Tag Archives: Debt servicing costs

Reminder to DVML | Annual cost for Stadium stings renters ratepayers $25M

16.12.15 ODT: Concerts a $20m bonus
International promoters are eyeing Dunedin for regular sell-out concerts after Forsyth Barr Stadium delivered strong ticket sales and a nearly $20 million boost to the city’s economy […] DVML chief executive Terry Davies said the results showed the stadium was delivering on “two key drivers” – delivering economic benefits and a boost to the city’s pride.
http://www.odt.co.nz/news/dunedin/367093/concerts-20m-bonus

Comment at ODT Online:

Stadium economic dis-benefit
Submitted by JimmyJones on Mon, 21/12/2015 – 8:15pm.

DVML claims an economic benefit to Dunedin of $19.7 million for the concerts held this year. Economic benefit figures are notoriously exaggerated, especially when they are provided by someone whose reputation is at stake.

Anyway, it is misleading to claim a $20 million boost to the Dunedin economy without mentioning the annual $25 million (aprox.) cost to renters and ratepayers to fund the stadium. This is a net drain on the local economy and something Mr Davies and Mayor Cull should be ashamed of.

Also, almost none of the citizens forced to pay for this financial disaster receive any financial benefit from this so-called economic benefit – this is a wealth transfer, with a few businesses benefiting greatly at the expense of all the citizens of the city – the many suffer, to benefit the few. On the whole the stadium continues to be a millstone around the neck of Dunedin’s economy.

[ends]

Posted by Elizabeth Kerr

projectimagestreamstadium2-ashxForsyth_Barr_Stadium_ ETFE_Roof_5 of 6

*Images: fubar stadium, Dunedin

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Stadium costs, read uncapped multimillion-dollar LOSSES

Forsyth Barr Stadium critic Russell Garbutt, of Clyde, is not surprised by reports of looming stadium losses.

### ODT Online Wed, 26 Feb 2014
Opinion
Stadium costs predictable, so why the surprise now?
By Russell Garbutt
The ongoing revelations on stadium losses detailed today (ODT, 21.2.14) come as no surprise to anyone who has closely followed this debacle from when the Otago Rugby Football Union first gathered the Carisbrook working party together until now, when a succession of different managers, directors and councillors are all realising that what was promised is as chalk is to cheese.
While not directly specified in the article, the turnaround of an expected $10,000 profit to a $1,400,000 loss in 2014-15 is in the operational budget, and it seems Sir John Hansen, chairman of DVML, is putting most of the blame for this truly stupendous reversal of fortunes down to costs of running the stadium.

While ratepayers continue to face annual injections of over $9 million into the stadium, this is by no means the real figure.

The ”realities” of the real costs of running the stadium are now being recognised, it seems. But let us all just remember a few things that occurred when the stadium was being proposed and then built.
Read more

Related Posts and Comments:
11.2.14 Stadium: ‘Business case for DVML temporary seating purchase’
24.1.14 Stadium: It came to pass . . .
20.12.13 DVML: No harassment policy or complaints procedure, really?
3.12.13 DVML issues and rankles [Burden’s reply]
30.11.13 DVML in disarray
18.11.13 DVML: Burden heads to Christchurch #EntirelyPredictable
12.10.13 DVML works media/DCC to spend more ratepayer money
4.10.13 DVML . . . | ‘Make the stadium work’ losses continue
20.8.13 DVML foists invoices on DCC
20.6.13 Stadium: DVML, DVL miserable losers! #grandtheftdebt

For more, enter *dvml* or *stadium* into the search box at right.

Posted by Elizabeth Kerr

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DCC Draft Annual Plan 2013/14 for consultation #RIOTmaterial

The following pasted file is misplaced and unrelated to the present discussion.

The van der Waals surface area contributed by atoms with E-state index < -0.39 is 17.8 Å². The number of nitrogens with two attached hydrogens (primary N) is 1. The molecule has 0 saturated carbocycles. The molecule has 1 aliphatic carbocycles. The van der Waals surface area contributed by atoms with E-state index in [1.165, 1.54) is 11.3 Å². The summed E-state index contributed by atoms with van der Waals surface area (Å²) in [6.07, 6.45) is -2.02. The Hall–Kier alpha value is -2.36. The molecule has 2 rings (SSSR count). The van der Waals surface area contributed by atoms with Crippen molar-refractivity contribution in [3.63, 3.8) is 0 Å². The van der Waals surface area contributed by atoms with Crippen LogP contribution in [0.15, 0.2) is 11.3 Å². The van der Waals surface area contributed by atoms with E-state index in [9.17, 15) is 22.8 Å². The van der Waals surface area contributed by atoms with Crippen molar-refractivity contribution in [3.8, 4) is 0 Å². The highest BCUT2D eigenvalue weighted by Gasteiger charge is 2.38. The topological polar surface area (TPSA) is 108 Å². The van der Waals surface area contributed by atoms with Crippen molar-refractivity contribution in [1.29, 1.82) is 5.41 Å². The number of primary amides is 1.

Email received from Lee Vandervis this evening.

My overview regarding the Annual Plan that has gone out for consultation today is that little has changed.

Rates rises continue to be disguised, first by getting DCHL to borrow up to $23 million on our account, continuing to take more than policy allows from the Waipori Fund [proposed relaxing Waipori rules to justify], continued significant underspending on drains, and now buying $3 million in paid-up share capital of DVML – yet another multi-million dollar gift to bail out overspent Stadium operations.

The official result – the long heralded 4% rates rise.

I believe the real rates rise to be somewhere between 25% and 30%, as the DCC continues to amass all kinds of liabilities and debt that will have to be paid for in the future. CEO Paul Orders has made real gains finding significant DCC staff efficiencies, but most are simply going to bail out Stadium operational inefficiencies.

Stadium annual drains on the ratepayer now include:
● $1,666,000 rates subsidy via a ‘Stadium Differential’ [LTP 2013/14 – 2021/22 p8]
● $750,000 annual ‘Stadium Community Access’ fund
● $725,000 ‘Stadium Capital Repayment’ fund for each of the next 4 years
● Annual $400,000 ‘Stadium Event Attraction’ fund.

The Dunedin City Council is now going to buy the events that the Stadium was supposed to attract by itself. These further Stadium subsidies will only prolong the currently unaffordable wasteful Stadium operations, and entrench the directorships, fat contracts, and rugby cronyism that plague current Stadium costs.

If anyone can think of any other type of ‘fund’ that might possibly go to the Stadium please don’t tell the DCC or we will shortly be paying that annually too.

From an email I sent to senior staff and the Mayor last Monday:
“I have been uncomfortable with the timing and presentation advantages enjoyed by DVML in being perfectly positioned to come into our workshop and present and pluck us for millions yet again, but I accept that their issues needed to be addressed.”

Many Annual Plan issues have not been addressed but they have been bought into.

The predetermined Plan has just happened again.

DCC homepage portrait nightmares 6.1.13 (screenshot)

Posted by Elizabeth Kerr

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Editorial spin, disagrees?!

The Editor’s reply (ODT 23.1.13):
Russell Garbutt: Thanks for your comments but we don’t agree with them.

[Email]

From: Russell and Bev Garbutt